No shame: it all starts with you!
5. Create a Support Network Through the Holidays.
Lastly, you may want to create a solid, stable and nurturing foundation for yourself from November through January. The winter holidays bring up all sorts of feelings, memories, angst, sadness and emotions. Triggers are spread out in the form of holiday cheer from the drugstore to the sidewalk to work functions. So how do you withstand the barrage of happy families and carefree singles? By lovingly, and powerfully celebrating yourself. You are your own parent now, and it’s up to you to make sure you feel special around the holidays and all year round.
Self-care practices are often so helpful for people to help rebuild their self-esteem, and grow into a foundation of solid boundaries and healthy mental stability. The great thing about self-care is that it as potent as it is fun, and the practices often involve creating a safe and happy environment for yourself. A good strategy might be to find several practices and weave them into your daily life starting now, so when the holiday bustle is in full swing, you have a steady foundation to fall on. Some ideas could include:
- Journaling: to let go of trauma and celebrate your victories, dreams and who you are.
- Long baths in epsom salts, to relax your nervous system and cleanse your energy. Add lavender or other essential oils for extra fun and healing/calming benefits.
- Buying and preparing food for yourself and not beating yourself up about it! This is the time to enjoy holiday goodies without guilt. Love yourself no matter what.
- Making time to relax, zone out, watch movies.
- Create new holiday rituals for yourself! Making ornaments, movement through certain places or eating at certain places could be a start.
- Connecting with nature and allowing the energy to heal you.
- Accepting yourself as you are. Even if you feel “broken,” it’s OK. It’s up to you to love yourself.
7. If You Have to See Your Family, Be Prepared.
You might have to deal with others at some point. Maybe starting with your family. You may want to prepare yourself to have strong, firm and unmoving boundaries if you are taking yourself out of the holidays or other events this year. Manipulation and guilt are some of the first things to start flying when you face your abusers, and it’s important to hold strong to yourself, your morals and your support structure so you can stand firm.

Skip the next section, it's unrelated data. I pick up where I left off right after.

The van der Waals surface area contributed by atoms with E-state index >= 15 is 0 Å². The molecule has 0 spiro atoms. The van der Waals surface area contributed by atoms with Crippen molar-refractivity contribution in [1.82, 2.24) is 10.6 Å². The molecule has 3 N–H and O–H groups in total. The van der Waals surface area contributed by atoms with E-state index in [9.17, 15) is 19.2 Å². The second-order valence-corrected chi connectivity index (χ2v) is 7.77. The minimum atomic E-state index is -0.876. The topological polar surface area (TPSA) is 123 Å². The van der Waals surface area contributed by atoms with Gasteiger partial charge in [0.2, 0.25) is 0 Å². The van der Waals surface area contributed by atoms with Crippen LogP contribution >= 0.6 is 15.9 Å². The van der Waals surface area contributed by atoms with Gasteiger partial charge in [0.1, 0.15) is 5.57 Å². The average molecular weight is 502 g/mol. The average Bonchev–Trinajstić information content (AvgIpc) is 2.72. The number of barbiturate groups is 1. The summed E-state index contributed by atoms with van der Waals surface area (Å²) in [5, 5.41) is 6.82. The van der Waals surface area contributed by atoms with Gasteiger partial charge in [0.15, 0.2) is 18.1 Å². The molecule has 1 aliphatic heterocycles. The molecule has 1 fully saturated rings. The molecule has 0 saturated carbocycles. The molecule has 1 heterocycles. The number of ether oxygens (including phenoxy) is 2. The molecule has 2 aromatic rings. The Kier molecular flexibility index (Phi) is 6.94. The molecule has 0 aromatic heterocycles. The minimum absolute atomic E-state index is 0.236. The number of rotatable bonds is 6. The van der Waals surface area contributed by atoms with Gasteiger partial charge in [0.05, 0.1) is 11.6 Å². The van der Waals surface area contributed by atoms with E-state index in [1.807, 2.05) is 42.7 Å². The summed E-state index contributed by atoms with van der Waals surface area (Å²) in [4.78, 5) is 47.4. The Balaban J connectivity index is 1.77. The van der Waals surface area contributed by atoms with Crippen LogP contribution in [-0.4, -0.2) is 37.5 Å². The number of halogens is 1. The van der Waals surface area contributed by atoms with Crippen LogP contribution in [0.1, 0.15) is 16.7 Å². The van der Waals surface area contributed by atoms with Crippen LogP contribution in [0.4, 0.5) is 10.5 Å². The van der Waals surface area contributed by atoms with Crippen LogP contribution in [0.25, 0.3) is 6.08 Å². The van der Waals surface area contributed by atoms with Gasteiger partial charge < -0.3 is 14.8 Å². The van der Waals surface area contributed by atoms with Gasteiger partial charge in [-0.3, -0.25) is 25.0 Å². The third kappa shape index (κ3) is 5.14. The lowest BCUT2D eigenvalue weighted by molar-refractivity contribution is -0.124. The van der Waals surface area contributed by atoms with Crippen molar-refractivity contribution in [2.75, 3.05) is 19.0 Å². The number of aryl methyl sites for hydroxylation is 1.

Also, your parents or family or may never admit their wrongs to you, or understand their toxicity, and you can’t expect them to. If they do, great, but you may want to be ready with those clear boundaries — and no expectations of them “seeing the light” or changing their ways. You might want to prepare yourself for their disagreement and be ready to excuse yourself, whether that is on the phone, in person or through a letter, whatever makes you feel safest.
My own father would often reply with a dismissive “that’s ridiculous” when I would try to tell him how hurtful his behavior was to me. So even if you feel alone and scared, you’re not alone, and you shouldn’t be afraid. You are standing up for yourself. You deserve this, and you can do it. You should be so proud of yourself for taking the steps that you need to create happy and healthy situations and partnerships for yourself! You are worth living a life without anxiety, low self esteem or anger every day. You can heal the dramas and traumas of the past and be a whole person every day. I am living proof of it, and if I can do it, so can you. I support you.
How to Support Your Estranged Friends
If you are a person who has a normal and supportive family, that’s great. Don’t make people who lack those connections feel bad, weird or awkward. It is not always our fault that we don’t have a relationship with our parents or family, and we don’t need to be made to feel like a freak. People who choose to walk away from toxic families are extremely brave and should be treated with respect. Please don’t ask us “why aren’t you going with your family.” “Why?” is the most triggering, annoying question. We don’t have to explain. It’s our personal choice — one that takes a great amount of courage. We, are strong, brave and beautiful — with or without our family.